I don’t to brag but I was
third chair Sousaphone player in high school. I could puff out my
cheeks on the half notes right along with the best in the county.
My West Texas public school education learned me a lot about good
But enough about me. I wonder what we could learn by comparing the
design of a great radio station to that of a great song.
Let’s start at the beginning. Programming consists of two distinct
elements---music, and the stuff that isn’t music. (Well, now!
THAT’S some fancy talk!)
At its most basic concept, programming a radio station is about 1)
controlling those two things, and 2) controlling the change between
Change is also an important part of the design of a song. (Whew! I
really did connect those concepts!)
Observe class! Many songs have this kind of structure:
Each is a change in the song’s design. Each has a distinct purpose.
The verse establishes the story of the song. All verses tend to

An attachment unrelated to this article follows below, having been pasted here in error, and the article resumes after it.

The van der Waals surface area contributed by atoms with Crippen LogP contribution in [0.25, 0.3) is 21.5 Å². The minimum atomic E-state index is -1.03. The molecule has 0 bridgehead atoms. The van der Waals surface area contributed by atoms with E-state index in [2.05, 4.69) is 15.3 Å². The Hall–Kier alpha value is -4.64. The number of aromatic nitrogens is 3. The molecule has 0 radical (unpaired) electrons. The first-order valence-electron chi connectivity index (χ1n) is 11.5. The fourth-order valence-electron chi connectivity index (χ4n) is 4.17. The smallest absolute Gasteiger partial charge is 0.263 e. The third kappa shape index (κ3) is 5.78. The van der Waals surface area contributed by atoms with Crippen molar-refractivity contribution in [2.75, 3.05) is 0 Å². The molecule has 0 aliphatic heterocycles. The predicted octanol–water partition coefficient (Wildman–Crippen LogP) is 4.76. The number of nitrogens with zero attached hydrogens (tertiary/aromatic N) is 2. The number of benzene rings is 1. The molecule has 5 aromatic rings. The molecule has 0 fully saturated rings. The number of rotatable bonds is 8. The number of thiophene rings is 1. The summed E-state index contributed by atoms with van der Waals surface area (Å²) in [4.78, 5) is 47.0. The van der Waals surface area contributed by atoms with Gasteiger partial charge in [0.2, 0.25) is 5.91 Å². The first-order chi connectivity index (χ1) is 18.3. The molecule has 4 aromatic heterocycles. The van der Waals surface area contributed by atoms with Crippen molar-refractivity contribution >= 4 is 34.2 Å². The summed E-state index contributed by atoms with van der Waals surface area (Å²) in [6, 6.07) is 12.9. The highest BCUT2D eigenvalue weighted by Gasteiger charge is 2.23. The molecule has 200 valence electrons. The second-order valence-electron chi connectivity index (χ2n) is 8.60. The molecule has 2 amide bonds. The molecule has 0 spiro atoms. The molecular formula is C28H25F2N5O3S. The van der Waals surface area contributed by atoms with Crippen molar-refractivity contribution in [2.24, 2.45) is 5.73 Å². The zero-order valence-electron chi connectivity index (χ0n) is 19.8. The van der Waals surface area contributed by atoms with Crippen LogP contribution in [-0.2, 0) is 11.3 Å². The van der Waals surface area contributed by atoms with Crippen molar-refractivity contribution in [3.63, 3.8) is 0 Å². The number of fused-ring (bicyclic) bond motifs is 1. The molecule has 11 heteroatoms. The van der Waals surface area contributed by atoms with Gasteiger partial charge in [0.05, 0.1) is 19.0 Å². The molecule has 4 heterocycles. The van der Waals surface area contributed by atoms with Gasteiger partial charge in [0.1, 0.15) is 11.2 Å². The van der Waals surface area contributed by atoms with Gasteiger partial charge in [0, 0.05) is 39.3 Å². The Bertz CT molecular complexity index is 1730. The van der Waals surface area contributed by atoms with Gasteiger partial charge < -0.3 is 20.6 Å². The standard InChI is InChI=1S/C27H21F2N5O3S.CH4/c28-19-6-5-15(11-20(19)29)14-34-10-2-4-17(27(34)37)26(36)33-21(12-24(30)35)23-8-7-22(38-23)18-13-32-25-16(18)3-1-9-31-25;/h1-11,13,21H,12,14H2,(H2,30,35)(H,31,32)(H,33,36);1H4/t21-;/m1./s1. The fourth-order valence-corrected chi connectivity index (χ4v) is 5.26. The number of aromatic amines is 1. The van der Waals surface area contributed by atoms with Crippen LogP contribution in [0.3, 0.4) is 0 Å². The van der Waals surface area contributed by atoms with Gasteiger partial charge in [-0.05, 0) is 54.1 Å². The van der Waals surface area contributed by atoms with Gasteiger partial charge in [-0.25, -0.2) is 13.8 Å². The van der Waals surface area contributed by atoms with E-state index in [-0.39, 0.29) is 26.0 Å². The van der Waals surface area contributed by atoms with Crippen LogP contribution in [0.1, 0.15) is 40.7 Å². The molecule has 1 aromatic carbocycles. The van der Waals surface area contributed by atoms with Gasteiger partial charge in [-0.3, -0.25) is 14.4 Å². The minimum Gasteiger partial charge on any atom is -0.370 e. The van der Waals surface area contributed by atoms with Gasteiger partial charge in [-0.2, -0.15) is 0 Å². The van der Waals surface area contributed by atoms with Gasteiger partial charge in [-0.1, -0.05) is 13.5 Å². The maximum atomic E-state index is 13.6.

use the same melody line so the song becomes more familiar as you
hear it. (Great stations are familiar stations).
“Most hit songs get to the chorus in under a minute from the
beginning of the song (including the introduction). Keep in mind
that the longer the listener has to wait for the chorus or payoff,
the higher the chance that you will lose the listener along the
way.” (Great stations pay off on why people listen).
“The bridge provides the listener with a few moments of something
different before going back to the chorus again. Also, the release
should sound different musically from both the verse and the chorus,
otherwise it's not doing its job.” (Great stations design change
into the product. )
Fast to slow, laughter to tears, serious to funny. Designing change
into your station will make something good even better.
“To improve is to change; to be perfect is to change often.”
John is a partner in Goodratings
Strategic Services, and has been a successful major market disc
jockey and program director for such companies as CBS, Cap Cities,
Westinghouse, Sandusky, Gannett, and Alliance during his 38 year
broadcast career. John joined Goodratings’ partner Alan Mason in